Logan’s Run was released this week in 1976. Here’s my brief ode from several years back to the retro-futuristic-by-way-of-the-1970s stylings of a cult classic. This piece has been slightly revised from its original form.
It’s interesting and probably not that surprising that so many future-set science fiction films of the 1970s didn’t look anything like the future we would come to know. Instead, they looked like the 1970s.
Logan’s Run (1976) is a fabulous example of this. Set in the twenty-third century—where society’s remaining humans live under geodisic domes that resemble shopping malls, before having their lives terminated in the “Carrousel” when they turn thirty—the fashion and hairstyles, not to mention the dated special effects of the 1970s still shine through.
The movie’s take on the twenty-third century sure looks a lot like the late-twentieth century in which it was made. This is not a criticism. I genuinely love that aspect. One of the great pleasures in watching comes from this tension between the film’s futurism and its undeniably groovy seventies clothes and feathered hair styles. Appropriately, the queen of seventies hair Farrah Fawcett even has a supporting role.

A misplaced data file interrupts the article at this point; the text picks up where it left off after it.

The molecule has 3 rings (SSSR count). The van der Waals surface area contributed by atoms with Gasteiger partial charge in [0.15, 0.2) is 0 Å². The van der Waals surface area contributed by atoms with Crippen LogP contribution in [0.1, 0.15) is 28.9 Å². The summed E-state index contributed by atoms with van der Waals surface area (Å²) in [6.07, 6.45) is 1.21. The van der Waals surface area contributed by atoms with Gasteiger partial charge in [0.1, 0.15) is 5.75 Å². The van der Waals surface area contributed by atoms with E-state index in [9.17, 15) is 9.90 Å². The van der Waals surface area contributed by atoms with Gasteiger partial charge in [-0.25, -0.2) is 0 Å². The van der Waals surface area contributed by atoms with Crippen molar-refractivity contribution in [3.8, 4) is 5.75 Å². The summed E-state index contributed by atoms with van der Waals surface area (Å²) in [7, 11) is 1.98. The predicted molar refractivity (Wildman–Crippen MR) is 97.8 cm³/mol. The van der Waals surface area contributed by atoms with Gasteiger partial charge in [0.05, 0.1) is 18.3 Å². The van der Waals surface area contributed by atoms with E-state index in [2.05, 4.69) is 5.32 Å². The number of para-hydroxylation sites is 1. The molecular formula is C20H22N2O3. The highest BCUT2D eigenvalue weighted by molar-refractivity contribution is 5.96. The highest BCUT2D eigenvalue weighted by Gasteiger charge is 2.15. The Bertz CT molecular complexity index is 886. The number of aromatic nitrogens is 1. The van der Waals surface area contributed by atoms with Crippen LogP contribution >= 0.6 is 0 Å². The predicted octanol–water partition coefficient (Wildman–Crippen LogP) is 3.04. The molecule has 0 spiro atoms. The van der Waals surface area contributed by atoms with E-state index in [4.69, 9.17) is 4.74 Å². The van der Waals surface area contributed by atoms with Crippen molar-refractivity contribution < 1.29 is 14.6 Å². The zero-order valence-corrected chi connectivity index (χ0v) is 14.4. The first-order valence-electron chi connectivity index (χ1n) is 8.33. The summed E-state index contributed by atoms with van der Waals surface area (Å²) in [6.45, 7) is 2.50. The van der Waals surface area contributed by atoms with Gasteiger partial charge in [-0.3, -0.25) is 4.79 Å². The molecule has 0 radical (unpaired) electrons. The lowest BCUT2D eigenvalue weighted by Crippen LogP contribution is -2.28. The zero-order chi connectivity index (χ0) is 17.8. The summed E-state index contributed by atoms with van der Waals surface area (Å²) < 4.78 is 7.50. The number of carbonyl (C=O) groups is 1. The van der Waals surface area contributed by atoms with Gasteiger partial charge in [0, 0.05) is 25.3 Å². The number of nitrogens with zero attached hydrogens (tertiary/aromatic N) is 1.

The film is a science fiction cult classic, and much of the appeal for fans lies in the nostalgia it engenders. I was born in the seventies. I’m obsessed with the decade’s culture, fashion, sociopolitical events, and popular media, largely because it’s fascinating to consider the state of the world during the decade in which I came into existence. It’s oddly comforting to watch Logan’s Run and feel transported back to childhood, when so many of my mother’s friends had haircuts like the movie’s costar Jenny Agutter—whose otherworldly beauty in this and An American Werewolf in London (1981) cemented her status as one of my earliest, and most enduring, pop culture crushes. Forty-odd years later, just the sight of her ignites nostalgic longing. The setting of Logan’s Run takes me back to my youth spent at the then-new, gleaming, and pristine suburban American meccas: shopping malls. In other words, Logan’s Run ticks all my nostalgia boxes.
Sometimes it’s nice to simply have an affinity for something because it reminds you of simpler times in your life. Logan’s Run doesn’t make me think of the future—it makes me think of the future that people envisioned when I was still so new and young that I had yet to envision anything beyond the present, and it reminds me of the era during which these futures were envisioned.